Obesity, Sarcopenia, and Outcomes in Non-Small Cell Lung Cancer Patients Treated With Immune Checkpoint Inhibitors and Tyrosine Kinase Inhibitors

Karam Khaddour*, Sandra L. Gomez-Perez, Nikita Jain, Jyoti D. Patel, Yanis Boumber

*Corresponding author for this work

Research output: Contribution to journalReview articlepeer-review

2 Scopus citations

Abstract

Body composition refers to the proportional content of body fat mass and lean body mass that can lead to a continuum of different phenotypes ranging from cachectic/sarcopenic state to obesity. The heterogenetic phenotypes of body composition can contribute to formation of some cancer types and can sometimes lead to disparate outcomes. Both of these extremes of the spectrum exist in patients with non-small cell lung carcinoma (NSCLC). The discovery of new pathways that drive tumorigenesis contributing to cancer progression and resistance have expanded our understanding of cancer biology leading to development of new targeted therapies including tyrosine kinase inhibitors (TKI) and immune checkpoint inhibitors (ICI) that have changed the landscape of NSCLC treatment. However, in the new era of precision medicine, the impact of body composition phenotypes on treatment outcomes and survival is now being elucidated. In this review, we will discuss the emerging evidence of a link between body composition and outcomes in patients with NSCLC treated with TKI and ICI. We will also discuss suggested mechanisms by which body composition can impact tumor behavior and anti-tumor immunological response.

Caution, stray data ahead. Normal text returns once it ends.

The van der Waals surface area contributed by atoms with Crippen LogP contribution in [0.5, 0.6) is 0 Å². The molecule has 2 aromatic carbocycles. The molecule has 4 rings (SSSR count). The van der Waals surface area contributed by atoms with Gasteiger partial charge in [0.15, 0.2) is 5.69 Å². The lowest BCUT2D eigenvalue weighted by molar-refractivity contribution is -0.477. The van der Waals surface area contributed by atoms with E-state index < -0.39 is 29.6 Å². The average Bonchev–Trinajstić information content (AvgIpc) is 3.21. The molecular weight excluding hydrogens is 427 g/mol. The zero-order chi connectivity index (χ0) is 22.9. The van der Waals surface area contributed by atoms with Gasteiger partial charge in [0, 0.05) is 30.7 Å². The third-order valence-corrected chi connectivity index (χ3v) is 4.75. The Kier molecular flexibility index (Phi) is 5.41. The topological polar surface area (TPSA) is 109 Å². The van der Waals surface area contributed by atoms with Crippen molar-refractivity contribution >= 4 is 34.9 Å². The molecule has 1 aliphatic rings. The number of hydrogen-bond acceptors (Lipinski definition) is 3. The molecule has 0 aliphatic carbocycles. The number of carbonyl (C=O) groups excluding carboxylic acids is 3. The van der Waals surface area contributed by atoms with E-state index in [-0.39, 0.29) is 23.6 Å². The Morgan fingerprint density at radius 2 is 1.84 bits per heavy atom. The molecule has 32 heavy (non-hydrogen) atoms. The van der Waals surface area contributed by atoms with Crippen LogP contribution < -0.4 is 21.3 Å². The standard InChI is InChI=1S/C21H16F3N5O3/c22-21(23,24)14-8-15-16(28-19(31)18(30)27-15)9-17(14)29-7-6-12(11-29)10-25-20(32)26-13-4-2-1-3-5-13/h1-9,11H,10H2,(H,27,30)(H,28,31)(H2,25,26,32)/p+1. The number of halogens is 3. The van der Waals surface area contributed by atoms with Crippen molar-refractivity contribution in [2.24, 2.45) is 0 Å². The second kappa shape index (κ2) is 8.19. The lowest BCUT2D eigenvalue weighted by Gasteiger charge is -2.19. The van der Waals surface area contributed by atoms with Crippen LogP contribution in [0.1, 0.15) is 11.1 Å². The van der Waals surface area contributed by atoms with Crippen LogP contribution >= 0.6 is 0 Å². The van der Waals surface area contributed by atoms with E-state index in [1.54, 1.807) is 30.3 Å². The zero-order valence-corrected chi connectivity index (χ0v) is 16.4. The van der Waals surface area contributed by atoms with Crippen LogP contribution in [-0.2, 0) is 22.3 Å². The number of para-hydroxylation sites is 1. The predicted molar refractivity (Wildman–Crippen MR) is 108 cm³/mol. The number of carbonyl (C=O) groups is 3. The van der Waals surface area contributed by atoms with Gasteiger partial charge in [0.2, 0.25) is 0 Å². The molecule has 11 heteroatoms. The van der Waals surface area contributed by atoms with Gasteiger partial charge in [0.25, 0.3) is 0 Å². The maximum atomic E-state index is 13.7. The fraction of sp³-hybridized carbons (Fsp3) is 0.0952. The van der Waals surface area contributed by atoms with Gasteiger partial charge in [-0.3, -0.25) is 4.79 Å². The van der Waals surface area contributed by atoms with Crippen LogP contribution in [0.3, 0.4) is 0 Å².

Original languageEnglish (US)
Article number576314
JournalFrontiers in Oncology
Volume10
DOIs
StatePublished - Oct 20 2020

Keywords

  • body composition
  • immune checkpoint inhibitor
  • non-small cell lung cancer
  • obesity
  • overall survival
  • sarcopenia
  • tyrosine kinase inhibitor

ASJC Scopus subject areas

  • Oncology
  • Cancer Research

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